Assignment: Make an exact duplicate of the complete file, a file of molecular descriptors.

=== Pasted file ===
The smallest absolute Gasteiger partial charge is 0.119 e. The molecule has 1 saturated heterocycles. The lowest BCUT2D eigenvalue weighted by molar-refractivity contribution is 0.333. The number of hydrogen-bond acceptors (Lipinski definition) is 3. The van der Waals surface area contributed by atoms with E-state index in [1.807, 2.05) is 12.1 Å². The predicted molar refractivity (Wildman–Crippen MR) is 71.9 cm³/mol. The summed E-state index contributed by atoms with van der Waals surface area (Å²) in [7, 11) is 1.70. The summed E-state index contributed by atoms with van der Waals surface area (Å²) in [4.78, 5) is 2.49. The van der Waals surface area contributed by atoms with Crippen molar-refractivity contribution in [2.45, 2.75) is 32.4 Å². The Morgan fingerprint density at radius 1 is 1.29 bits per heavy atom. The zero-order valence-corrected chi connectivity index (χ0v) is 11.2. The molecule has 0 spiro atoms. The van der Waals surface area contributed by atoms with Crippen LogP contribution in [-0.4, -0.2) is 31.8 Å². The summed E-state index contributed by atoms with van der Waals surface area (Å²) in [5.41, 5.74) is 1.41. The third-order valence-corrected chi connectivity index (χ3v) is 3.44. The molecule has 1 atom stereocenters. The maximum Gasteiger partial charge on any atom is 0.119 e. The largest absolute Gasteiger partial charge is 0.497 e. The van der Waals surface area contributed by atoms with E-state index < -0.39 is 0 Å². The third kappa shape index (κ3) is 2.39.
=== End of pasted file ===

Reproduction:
The smallest absolute Gasteiger partial charge is 0.119 e. The molecule has 1 saturated heterocycles. The lowest BCUT2D eigenvalue weighted by molar-refractivity contribution is 0.333. The number of hydrogen-bond acceptors (Lipinski definition) is 3. The van der Waals surface area contributed by atoms with E-state index in [1.807, 2.05) is 12.1 Å². The predicted molar refractivity (Wildman–Crippen MR) is 71.9 cm³/mol. The summed E-state index contributed by atoms with van der Waals surface area (Å²) in [7, 11) is 1.70. The summed E-state index contributed by atoms with van der Waals surface area (Å²) in [4.78, 5) is 2.49. The van der Waals surface area contributed by atoms with Crippen molar-refractivity contribution in [2.45, 2.75) is 32.4 Å². The Morgan fingerprint density at radius 1 is 1.29 bits per heavy atom. The zero-order valence-corrected chi connectivity index (χ0v) is 11.2. The molecule has 0 spiro atoms. The van der Waals surface area contributed by atoms with Crippen LogP contribution in [-0.4, -0.2) is 31.8 Å². The summed E-state index contributed by atoms with van der Waals surface area (Å²) in [5.41, 5.74) is 1.41. The third-order valence-corrected chi connectivity index (χ3v) is 3.44. The molecule has 1 atom stereocenters. The maximum Gasteiger partial charge on any atom is 0.119 e. The largest absolute Gasteiger partial charge is 0.497 e. The van der Waals surface area contributed by atoms with E-state index < -0.39 is 0 Å². The third kappa shape index (κ3) is 2.39.